Class conscious

Not only is class warfare not at an end, as Tony Blair has proclaimed, it is even being waged in the arena of crisps.

Crisps, per se, are quite declasse. They are essentially surrogate chips, and there is nothing posh about chips. Crisps were the staple diet of Compo in Last of the Summer Wine and featured in that most yobbish of pop songs, "Two Pints of Lager and a Packet of Crisps Please" by Splodgenessabounds. It's fine to order a bag of crisps in a pub, but always embarrassing, especially if one is surrounded by one's social superiors, to specify a flavour. The earnest insistence on cheese and onion, for example, is naff; much better to suddenly declare, "You know, I've just got this sudden craving for a packet of crisps!" exactly as if you are not some spotty prole who lived on the things. Then, when the landlord asks you to specify a flavour, say "Oh, you know, whatever . . . "

In recent years, though, a new, middle-class type of crisp has become available, seeking to satisfy the bourgeois requirements for healthiness and authenticity, and this has reached its apogee with a brand called "Jonathan Crisp". "Unlike ordinary, mass-produced crisps . . . " the blurb on every Jonathan Crisp packet snobbishly begins, "Jonathan carefully selects his potatoes before cooking them in their jackets." John Whiteside, MD of Jonathan Crisp, denied to me that his product was aimed squarely at the middle classes, but rather undermined his position by correcting my pronunciation of one of his flavours, Jalapeno Pepper. "In Spanish," he said, "the 'j' is silent."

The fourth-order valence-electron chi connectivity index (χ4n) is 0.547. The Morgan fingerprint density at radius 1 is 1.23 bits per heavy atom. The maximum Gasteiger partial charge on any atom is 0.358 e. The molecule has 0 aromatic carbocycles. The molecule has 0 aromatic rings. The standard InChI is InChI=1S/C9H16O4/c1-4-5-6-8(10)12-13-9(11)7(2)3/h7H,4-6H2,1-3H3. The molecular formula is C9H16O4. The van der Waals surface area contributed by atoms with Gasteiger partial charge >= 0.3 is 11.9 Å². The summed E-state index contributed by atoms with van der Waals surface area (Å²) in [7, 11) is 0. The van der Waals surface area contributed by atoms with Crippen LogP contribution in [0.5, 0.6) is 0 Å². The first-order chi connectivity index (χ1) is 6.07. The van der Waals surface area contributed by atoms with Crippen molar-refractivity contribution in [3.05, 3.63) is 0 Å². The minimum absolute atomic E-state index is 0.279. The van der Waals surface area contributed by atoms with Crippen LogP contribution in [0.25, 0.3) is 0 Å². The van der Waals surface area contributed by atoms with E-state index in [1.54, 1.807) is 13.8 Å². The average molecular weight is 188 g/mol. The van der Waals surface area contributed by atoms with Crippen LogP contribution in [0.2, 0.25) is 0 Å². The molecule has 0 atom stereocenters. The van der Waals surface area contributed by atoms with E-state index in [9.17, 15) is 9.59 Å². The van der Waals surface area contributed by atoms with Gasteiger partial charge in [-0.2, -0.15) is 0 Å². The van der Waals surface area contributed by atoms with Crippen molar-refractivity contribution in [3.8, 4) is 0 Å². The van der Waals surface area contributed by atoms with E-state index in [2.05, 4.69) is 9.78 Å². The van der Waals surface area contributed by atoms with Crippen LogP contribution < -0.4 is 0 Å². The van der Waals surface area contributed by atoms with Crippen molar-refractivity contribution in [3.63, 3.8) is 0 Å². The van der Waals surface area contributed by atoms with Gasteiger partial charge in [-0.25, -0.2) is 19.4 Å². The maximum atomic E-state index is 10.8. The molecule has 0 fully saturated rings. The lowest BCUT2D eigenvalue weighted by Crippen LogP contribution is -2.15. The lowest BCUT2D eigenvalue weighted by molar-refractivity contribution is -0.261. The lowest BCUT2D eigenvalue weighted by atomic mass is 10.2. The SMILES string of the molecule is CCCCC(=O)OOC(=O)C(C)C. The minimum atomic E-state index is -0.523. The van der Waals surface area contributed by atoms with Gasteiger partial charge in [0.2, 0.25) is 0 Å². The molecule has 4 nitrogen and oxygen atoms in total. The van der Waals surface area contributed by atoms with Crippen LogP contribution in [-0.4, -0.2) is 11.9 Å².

Whiteside distinguishes between his own crisps and white, mass-produced crisps whose flavours contain "c" numbers, such as Sea Brook, which is my favourite brand. They're available mainly in the north. A spokesman for the firm pointed out that they're cooked in sunflower oil, salted with sea salt and endorsed by Compo's own favourite flavour, tomato (the "t", by the way, is not silent there), and I'd recommend them to all.

Middle-class people inhibited by prejudice should dispose of the bags and serve them in ramekins.

This article first appeared in the 11 October 1999 issue of the New Statesman, A world without children